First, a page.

90% of crypto-currency apps in Google Play deemed risky
Over 90% of the most popular crypto-currency mobile apps from Google Play are vulnerable to attacks.
This is according to Swiss-based Web security company High-Tech Bridge, which tested the apps for common vulnerabilities and weaknesses. The results were released today.
Over 1 300 crypto-currencies exist today, with over $326 billion market capitalisation, according to Crypto-Currency Market Capitalisations.
Bitcoin, one of the most popular and oldest crypto-currencies, reached an all-time high above $10 000 yesterday on major exchanges and digital currency indexes.
High-Tech Bridge says a wide spectrum of mobile applications for crypto-currencies were released during the last few years by various start-ups, independent digital experts, and even licensed banking institutions.
It notes the total number of crypto-currency applications in Google Play designed to store, process or trade crypto-currencies has exceeded 2 000 and continues to grow.
"Obviously, cyber criminals could not pass on such an outstanding opportunity and are aggressively targeting all possible stakeholders of the emerging digital currency market," says Ilia Kolochenko, CEO and founder of High-Tech Bridge.
He points out that almost every week, a new crypto-currency exchange is compromised, causing multimillion-dollar losses to people who entrusted their coins to the exchange.
High-Tech Bridge decided to analyse another attack vector on digital currencies and their proponents: mobile applications.
For this purpose, the Web security company used its online service Mobile X-Ray, which performs testing on mobile applications for various vulnerabilities and weaknesses, including OWASP Mobile Top 10, as well as analyses potential risks to user privacy.
The firm took the most popular crypto-currency mobile applications from Google Play from the "Finance" category and tested them for security flaws and design weaknesses that can endanger the user, the data stored on the device or sent/received via the network, or the mobile device itself.
For the first 30 applications with up to 100 000 installations, High-Tech Bridge found 93% contained at least three medium-risk vulnerabilities, 90% contained at least two high-risk vulnerabilities, 87% were vulnerable to man in the middle attacks exposing app data to interception, 66% contained hardcoded sensitive data including passwords or application programming interface (API) keys, and 57% were using functionality that can jeopardise user privacy.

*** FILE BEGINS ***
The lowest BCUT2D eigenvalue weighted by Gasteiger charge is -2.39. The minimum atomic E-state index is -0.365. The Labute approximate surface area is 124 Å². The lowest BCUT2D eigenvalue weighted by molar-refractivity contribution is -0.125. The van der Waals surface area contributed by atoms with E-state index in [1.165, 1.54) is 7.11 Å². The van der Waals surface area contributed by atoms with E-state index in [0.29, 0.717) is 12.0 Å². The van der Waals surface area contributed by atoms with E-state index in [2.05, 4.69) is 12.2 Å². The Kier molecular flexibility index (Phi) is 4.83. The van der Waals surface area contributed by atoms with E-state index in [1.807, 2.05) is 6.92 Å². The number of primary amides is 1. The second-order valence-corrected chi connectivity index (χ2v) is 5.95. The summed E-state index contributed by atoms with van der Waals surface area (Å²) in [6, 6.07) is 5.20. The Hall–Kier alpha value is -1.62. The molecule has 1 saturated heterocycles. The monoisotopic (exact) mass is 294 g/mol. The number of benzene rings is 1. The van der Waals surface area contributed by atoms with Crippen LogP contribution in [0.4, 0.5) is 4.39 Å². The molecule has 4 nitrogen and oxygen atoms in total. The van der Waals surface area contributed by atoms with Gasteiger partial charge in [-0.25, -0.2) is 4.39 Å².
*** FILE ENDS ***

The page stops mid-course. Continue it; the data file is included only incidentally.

The firm also discovered 70% did not have any hardening or protection of their backend (APIs or Web services), 80% were sending potentially sensitive data without any encryption over HTTP, 37% were sending potentially sensitive data with weak or insufficient encryption, 77% were still using SSLv3 or TLS 1.0 banned by PCI DSS, 44% had backends (APIs or Web services) vulnerable to POODLE vulnerability, and 100% didn't have any protection against reverse-engineering.
"Unfortunately, I am not surprised with the outcomes of the research," says Kolochenko. "For many years, cyber security companies and independent experts were notifying mobile app developers about the risks of 'agile' development that usually imply no framework to assure secure design, secure coding and hardening techniques or application security testing."
However, he notes, this is just the tip of the iceberg. "A mobile app usually contains much less exploitable vulnerabilities than its backend. Weakness in a mobile application may lead to breach of the mobile device or its data, while a vulnerable API on the backend may allow attackers to steal the integrity of users' data."
To minimise security vulnerabilities and weaknesses in mobile applications, Kolochenko says developers should carefully plan and rigorously implement security and privacy from the early stages of development.
"Internal and external application security testing is also critically important and should be performed on a regular basis. Requirements of various regulations, such as GDPR [General Data Protection Regulation], should also be assessed and duly implemented."